like none I’ve ever seen before, and when
they finish, they rise and hug each other, 
                         and then the tabla player bends down
and touches the feet of the santoor player in an obvious gesture

of respect, but what does it mean? I don’t find out
                          until the next day at the Econolodge in Tifton, GA,
             where I stop on my way home after the concert
and ask Mrs. Patel, the owner, if she has ever heard
                         of these two musicians or knows
anything about the tabla and the santoor and especially the latter, 

which looks like the love child of a typewriter
                          and a hammered dulcimer only with a lot of extra wires
             and tuning posts, and she doesn’t seem to understand
my questions, though when I ask her about one person touching
                         the other’s feet and then bend down
to show her, she lights up and says, “It means he thinks the other

is a god. My children do this before they go off
                          to school in the morning, as though to say, ‘Mummy, 
             you are a god to us,’” and I look at her
for a second and then surprise us both when I say, “Oh, Mrs. Patel!”
                         and burst into tears, because I think,
first, of my own dead parents and then of little Lakshmi and Padma

Patel going off to their classes in Tift County schools,
                          the one a second-grader who is studying homophones
             (“I see the sea”) and the other of whom is in the fourth
grade, where she must master long division with
                          its cruel insistence on numbers lined
up under one another with exacting precision and then crawling

toward the page’s bottom as you, the divider, subtract
                         and divide again and again, all the while recording
             on the top line an answer that grows increasingly
lengthy as you fret and chew the tip of your pencil
                         and persevere, though before they grab
their books and lunch boxes and pile onto the bus, they take time

to touch Mrs. Patel’s feet and Mr. Patel’s as well,
                          assuming there is such a person. Later my friend
             Avni tells me you touch the feet of your elders
to respect the distance they have traveled
                          and the earth they have touched, and you
say “namaste”not because you take yoga at that little place

on the truck route between the t-shirt store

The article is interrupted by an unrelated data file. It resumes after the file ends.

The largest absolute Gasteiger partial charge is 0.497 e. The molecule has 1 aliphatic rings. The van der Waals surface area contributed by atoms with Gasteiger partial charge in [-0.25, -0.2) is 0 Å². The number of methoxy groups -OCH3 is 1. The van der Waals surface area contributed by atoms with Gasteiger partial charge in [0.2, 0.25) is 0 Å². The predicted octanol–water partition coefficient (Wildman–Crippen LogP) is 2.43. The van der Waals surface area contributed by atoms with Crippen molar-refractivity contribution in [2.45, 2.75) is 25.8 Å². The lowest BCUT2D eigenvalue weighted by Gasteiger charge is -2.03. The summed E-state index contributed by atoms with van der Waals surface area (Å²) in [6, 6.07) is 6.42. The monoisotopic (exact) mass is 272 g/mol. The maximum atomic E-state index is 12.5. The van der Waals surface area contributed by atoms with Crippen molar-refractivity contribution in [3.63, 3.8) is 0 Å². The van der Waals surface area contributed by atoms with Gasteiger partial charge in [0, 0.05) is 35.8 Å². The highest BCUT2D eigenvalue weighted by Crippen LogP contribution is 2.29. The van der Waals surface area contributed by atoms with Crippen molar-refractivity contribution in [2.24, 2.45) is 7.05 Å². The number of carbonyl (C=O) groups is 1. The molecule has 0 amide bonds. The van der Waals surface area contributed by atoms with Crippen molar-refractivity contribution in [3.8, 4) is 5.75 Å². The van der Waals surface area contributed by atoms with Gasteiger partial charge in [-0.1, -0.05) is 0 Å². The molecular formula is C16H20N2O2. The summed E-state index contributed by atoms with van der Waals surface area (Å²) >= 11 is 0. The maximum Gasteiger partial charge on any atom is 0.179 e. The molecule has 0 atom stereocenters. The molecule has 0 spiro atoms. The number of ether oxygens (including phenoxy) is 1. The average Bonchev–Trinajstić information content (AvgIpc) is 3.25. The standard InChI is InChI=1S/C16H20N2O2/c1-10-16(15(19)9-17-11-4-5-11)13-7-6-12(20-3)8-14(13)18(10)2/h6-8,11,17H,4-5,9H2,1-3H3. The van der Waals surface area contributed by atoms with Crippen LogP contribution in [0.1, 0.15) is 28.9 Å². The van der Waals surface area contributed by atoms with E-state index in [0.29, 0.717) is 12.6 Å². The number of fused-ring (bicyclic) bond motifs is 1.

and the strip club but because it means “I bow
             to the light within you,” and often the people being
bowed to will stoop down and collect you as if to say
                         “You too are made of the same light!” 
Reader, if your parents are alive, think of them now, of all the gods

whose feet you never touched or touched enough. 
                          And if not your parents, then someone else.
             You know someone like this, right? Someone who belongs
to the “mighty dead,” as Keats called them.
                          Don’t you wish that person were here now
so you could touch their feet and whisper, “You are my god”?

I can’t imagine Keats saying, “You too are made
                          of the same light,” though I can see him saying,
             as he did to Fanny Brawne, “I have been astonished
that Men could die Martyrs for religion—I have
                          shudder’d at it—I shudder no more—I could
be martyr’d for my Religion—Love is my religion—I could die for that—

I could die for you.” My own feet have touched
                          the earth nearly three times as long as Keats’s did,
             and I’m hardly the oldest person
I know. So let this poem brush across the feet of anyone
                          who reads it. Poetry is
my religion—well, I wouldn’t die for it. I’d live for it, though.

About this poem:
“Anybody can stitch a bunch of parts together to make a creature – the secret is to know when to apply the current. In this case, the limbs and torso of my poem were just lying there when a stranger slipped them the juice. So here’s to music, poetry, and chance encounters that give you exactly what you need, especially when you don’t know it’s coming your way.”